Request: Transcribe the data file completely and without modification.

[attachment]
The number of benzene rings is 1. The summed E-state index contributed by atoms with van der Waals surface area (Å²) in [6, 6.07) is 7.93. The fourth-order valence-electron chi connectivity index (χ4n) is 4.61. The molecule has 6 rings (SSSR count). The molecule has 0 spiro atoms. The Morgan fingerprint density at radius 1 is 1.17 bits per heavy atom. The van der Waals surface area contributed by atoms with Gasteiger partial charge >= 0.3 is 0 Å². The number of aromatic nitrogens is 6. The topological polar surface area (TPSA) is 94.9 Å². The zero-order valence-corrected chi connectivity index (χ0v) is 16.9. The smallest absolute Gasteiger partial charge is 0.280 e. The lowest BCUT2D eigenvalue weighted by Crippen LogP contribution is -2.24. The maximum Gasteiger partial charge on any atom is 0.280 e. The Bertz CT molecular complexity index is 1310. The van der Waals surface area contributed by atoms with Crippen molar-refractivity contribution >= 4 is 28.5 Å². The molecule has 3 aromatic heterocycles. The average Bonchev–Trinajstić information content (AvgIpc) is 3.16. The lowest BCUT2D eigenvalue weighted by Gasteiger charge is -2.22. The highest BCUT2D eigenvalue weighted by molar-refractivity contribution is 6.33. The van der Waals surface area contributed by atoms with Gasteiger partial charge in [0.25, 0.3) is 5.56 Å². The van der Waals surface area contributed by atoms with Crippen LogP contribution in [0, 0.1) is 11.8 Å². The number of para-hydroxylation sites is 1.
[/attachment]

The number of benzene rings is 1. The summed E-state index contributed by atoms with van der Waals surface area (Å²) in [6, 6.07) is 7.93. The fourth-order valence-electron chi connectivity index (χ4n) is 4.61. The molecule has 6 rings (SSSR count). The molecule has 0 spiro atoms. The Morgan fingerprint density at radius 1 is 1.17 bits per heavy atom. The van der Waals surface area contributed by atoms with Gasteiger partial charge >= 0.3 is 0 Å². The number of aromatic nitrogens is 6. The topological polar surface area (TPSA) is 94.9 Å². The zero-order valence-corrected chi connectivity index (χ0v) is 16.9. The smallest absolute Gasteiger partial charge is 0.280 e. The lowest BCUT2D eigenvalue weighted by Crippen LogP contribution is -2.24. The maximum Gasteiger partial charge on any atom is 0.280 e. The Bertz CT molecular complexity index is 1310. The van der Waals surface area contributed by atoms with Crippen molar-refractivity contribution >= 4 is 28.5 Å². The molecule has 3 aromatic heterocycles. The average Bonchev–Trinajstić information content (AvgIpc) is 3.16. The lowest BCUT2D eigenvalue weighted by Gasteiger charge is -2.22. The highest BCUT2D eigenvalue weighted by molar-refractivity contribution is 6.33. The van der Waals surface area contributed by atoms with Gasteiger partial charge in [0.25, 0.3) is 5.56 Å². The van der Waals surface area contributed by atoms with Crippen LogP contribution in [0, 0.1) is 11.8 Å². The number of para-hydroxylation sites is 1.